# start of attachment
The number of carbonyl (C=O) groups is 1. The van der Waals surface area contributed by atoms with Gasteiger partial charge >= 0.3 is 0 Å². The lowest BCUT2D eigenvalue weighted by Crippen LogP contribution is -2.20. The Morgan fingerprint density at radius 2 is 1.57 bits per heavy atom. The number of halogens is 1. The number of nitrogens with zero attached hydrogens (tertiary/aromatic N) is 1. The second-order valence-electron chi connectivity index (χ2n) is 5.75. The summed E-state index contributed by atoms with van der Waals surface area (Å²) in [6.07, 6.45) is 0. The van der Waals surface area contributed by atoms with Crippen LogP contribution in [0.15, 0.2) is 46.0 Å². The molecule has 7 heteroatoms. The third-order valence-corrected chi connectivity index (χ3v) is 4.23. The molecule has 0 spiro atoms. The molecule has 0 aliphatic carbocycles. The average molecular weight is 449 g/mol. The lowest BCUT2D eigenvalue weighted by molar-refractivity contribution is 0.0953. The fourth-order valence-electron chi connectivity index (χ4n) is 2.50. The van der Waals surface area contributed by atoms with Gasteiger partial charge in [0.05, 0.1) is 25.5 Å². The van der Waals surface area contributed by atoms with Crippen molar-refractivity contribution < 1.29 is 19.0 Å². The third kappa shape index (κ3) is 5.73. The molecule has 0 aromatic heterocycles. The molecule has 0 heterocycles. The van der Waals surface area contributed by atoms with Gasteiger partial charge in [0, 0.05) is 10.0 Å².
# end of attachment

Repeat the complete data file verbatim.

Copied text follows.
The number of carbonyl (C=O) groups is 1. The van der Waals surface area contributed by atoms with Gasteiger partial charge >= 0.3 is 0 Å². The lowest BCUT2D eigenvalue weighted by Crippen LogP contribution is -2.20. The Morgan fingerprint density at radius 2 is 1.57 bits per heavy atom. The number of halogens is 1. The number of nitrogens with zero attached hydrogens (tertiary/aromatic N) is 1. The second-order valence-electron chi connectivity index (χ2n) is 5.75. The summed E-state index contributed by atoms with van der Waals surface area (Å²) in [6.07, 6.45) is 0. The van der Waals surface area contributed by atoms with Crippen LogP contribution in [0.15, 0.2) is 46.0 Å². The molecule has 7 heteroatoms. The third-order valence-corrected chi connectivity index (χ3v) is 4.23. The molecule has 0 spiro atoms. The molecule has 0 aliphatic carbocycles. The average molecular weight is 449 g/mol. The lowest BCUT2D eigenvalue weighted by molar-refractivity contribution is 0.0953. The fourth-order valence-electron chi connectivity index (χ4n) is 2.50. The van der Waals surface area contributed by atoms with Gasteiger partial charge in [0.05, 0.1) is 25.5 Å². The van der Waals surface area contributed by atoms with Crippen molar-refractivity contribution < 1.29 is 19.0 Å². The third kappa shape index (κ3) is 5.73. The molecule has 0 aromatic heterocycles. The molecule has 0 heterocycles. The van der Waals surface area contributed by atoms with Gasteiger partial charge in [0, 0.05) is 10.0 Å².